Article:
In some cases, such as for a course assignment or a research project you're working on with a faculty mentor, your research question will be determined by your professor. If that's the case, you can move on to the next step. Otherwise, you may need to explore questions on your own.
Choose a topic that interests you! You'll be spending a lot of time with it.
Explore your topic using your textbooks, reference books, and articles and by consulting your professor.
Be open to tweaking your research question as you gather more information.
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According to The Craft of Research (2003), a research question is more than a practical problem or something with a yes/no answer. A research question helps you learn more about something you don't already know and it needs to be significant enough to interest your readers.
In a research paper, you develop a unique question and then synthesize scholarly and primary sources into a paper that supports your argument about the topic.
These 6 journalistic question words can help you narrow your focus from a broad topic to a specific question.
Who: Are you interested in a specific group of people? Can your topic be narrowed by gender, sex, age, ethnicity, socio-economic status or something else? Are there any key figures related to your topic?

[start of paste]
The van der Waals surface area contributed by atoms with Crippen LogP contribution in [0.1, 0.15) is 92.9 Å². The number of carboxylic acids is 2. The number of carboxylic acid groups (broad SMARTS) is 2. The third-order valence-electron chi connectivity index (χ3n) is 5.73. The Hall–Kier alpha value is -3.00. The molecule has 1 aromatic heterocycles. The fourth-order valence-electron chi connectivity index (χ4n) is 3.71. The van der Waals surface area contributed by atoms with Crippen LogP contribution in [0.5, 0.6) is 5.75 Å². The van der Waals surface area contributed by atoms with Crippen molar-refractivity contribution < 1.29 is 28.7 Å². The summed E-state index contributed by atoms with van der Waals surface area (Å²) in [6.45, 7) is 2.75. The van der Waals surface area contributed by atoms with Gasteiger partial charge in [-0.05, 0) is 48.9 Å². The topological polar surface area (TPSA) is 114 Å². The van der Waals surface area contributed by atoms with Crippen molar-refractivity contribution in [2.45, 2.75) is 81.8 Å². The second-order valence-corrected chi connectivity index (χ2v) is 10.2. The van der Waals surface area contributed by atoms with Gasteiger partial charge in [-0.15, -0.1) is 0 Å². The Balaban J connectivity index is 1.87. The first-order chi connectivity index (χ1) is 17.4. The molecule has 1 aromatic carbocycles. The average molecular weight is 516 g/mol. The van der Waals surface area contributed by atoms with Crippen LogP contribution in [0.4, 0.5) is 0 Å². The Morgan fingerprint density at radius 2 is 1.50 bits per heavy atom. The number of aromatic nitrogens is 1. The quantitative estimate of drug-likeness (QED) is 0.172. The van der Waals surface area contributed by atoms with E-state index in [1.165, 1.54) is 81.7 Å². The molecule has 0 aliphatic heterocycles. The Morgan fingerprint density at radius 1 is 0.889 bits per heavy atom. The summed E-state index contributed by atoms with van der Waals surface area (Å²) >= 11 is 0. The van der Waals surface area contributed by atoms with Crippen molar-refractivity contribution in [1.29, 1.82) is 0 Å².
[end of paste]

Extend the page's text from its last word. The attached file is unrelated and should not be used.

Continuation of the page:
What: What are the issues surrounding your topic? Are there subtopics? In looking at background information, did you notice any gaps or questions that seemed unanswered?
Where: Can your topic be narrowed down to a geographic location? Warning: Don't get too narrow here. You might not be able to find enough information on a town or state.
When: Is your topic current or historical? Is it confined to a specific time period? Was there a causative event that led your topic to become an area of study?
Why: Why are you interested in this topic? Why should others be interested?
How: What kinds of information do you need? Primary sources, statistics? What is your methodology?